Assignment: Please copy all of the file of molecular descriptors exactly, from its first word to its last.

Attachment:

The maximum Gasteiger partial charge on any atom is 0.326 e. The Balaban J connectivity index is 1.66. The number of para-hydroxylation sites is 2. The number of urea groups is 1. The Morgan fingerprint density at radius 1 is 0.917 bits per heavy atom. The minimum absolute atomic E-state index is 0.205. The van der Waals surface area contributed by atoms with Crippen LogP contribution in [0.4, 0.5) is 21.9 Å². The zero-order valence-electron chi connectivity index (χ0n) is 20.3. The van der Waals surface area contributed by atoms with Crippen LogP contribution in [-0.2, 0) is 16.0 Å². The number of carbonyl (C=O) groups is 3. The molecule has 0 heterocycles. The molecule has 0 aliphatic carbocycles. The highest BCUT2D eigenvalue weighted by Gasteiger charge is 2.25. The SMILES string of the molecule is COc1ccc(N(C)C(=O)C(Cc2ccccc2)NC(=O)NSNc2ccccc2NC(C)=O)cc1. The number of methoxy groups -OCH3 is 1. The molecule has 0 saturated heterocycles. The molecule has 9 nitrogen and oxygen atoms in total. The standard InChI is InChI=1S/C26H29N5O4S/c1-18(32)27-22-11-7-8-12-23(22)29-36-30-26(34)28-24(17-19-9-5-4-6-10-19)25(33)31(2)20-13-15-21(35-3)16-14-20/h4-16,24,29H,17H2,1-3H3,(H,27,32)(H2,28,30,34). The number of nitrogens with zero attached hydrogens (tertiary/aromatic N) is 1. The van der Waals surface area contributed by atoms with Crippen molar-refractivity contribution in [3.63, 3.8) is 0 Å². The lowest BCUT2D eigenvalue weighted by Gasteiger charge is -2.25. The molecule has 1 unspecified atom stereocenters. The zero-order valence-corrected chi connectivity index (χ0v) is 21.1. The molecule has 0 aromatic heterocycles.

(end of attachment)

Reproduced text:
The maximum Gasteiger partial charge on any atom is 0.326 e. The Balaban J connectivity index is 1.66. The number of para-hydroxylation sites is 2. The number of urea groups is 1. The Morgan fingerprint density at radius 1 is 0.917 bits per heavy atom. The minimum absolute atomic E-state index is 0.205. The van der Waals surface area contributed by atoms with Crippen LogP contribution in [0.4, 0.5) is 21.9 Å². The zero-order valence-electron chi connectivity index (χ0n) is 20.3. The van der Waals surface area contributed by atoms with Crippen LogP contribution in [-0.2, 0) is 16.0 Å². The number of carbonyl (C=O) groups is 3. The molecule has 0 heterocycles. The molecule has 0 aliphatic carbocycles. The highest BCUT2D eigenvalue weighted by Gasteiger charge is 2.25. The SMILES string of the molecule is COc1ccc(N(C)C(=O)C(Cc2ccccc2)NC(=O)NSNc2ccccc2NC(C)=O)cc1. The number of methoxy groups -OCH3 is 1. The molecule has 0 saturated heterocycles. The molecule has 9 nitrogen and oxygen atoms in total. The standard InChI is InChI=1S/C26H29N5O4S/c1-18(32)27-22-11-7-8-12-23(22)29-36-30-26(34)28-24(17-19-9-5-4-6-10-19)25(33)31(2)20-13-15-21(35-3)16-14-20/h4-16,24,29H,17H2,1-3H3,(H,27,32)(H2,28,30,34). The number of nitrogens with zero attached hydrogens (tertiary/aromatic N) is 1. The van der Waals surface area contributed by atoms with Crippen molar-refractivity contribution in [3.63, 3.8) is 0 Å². The lowest BCUT2D eigenvalue weighted by Gasteiger charge is -2.25. The molecule has 1 unspecified atom stereocenters. The zero-order valence-corrected chi connectivity index (χ0v) is 21.1. The molecule has 0 aromatic heterocycles.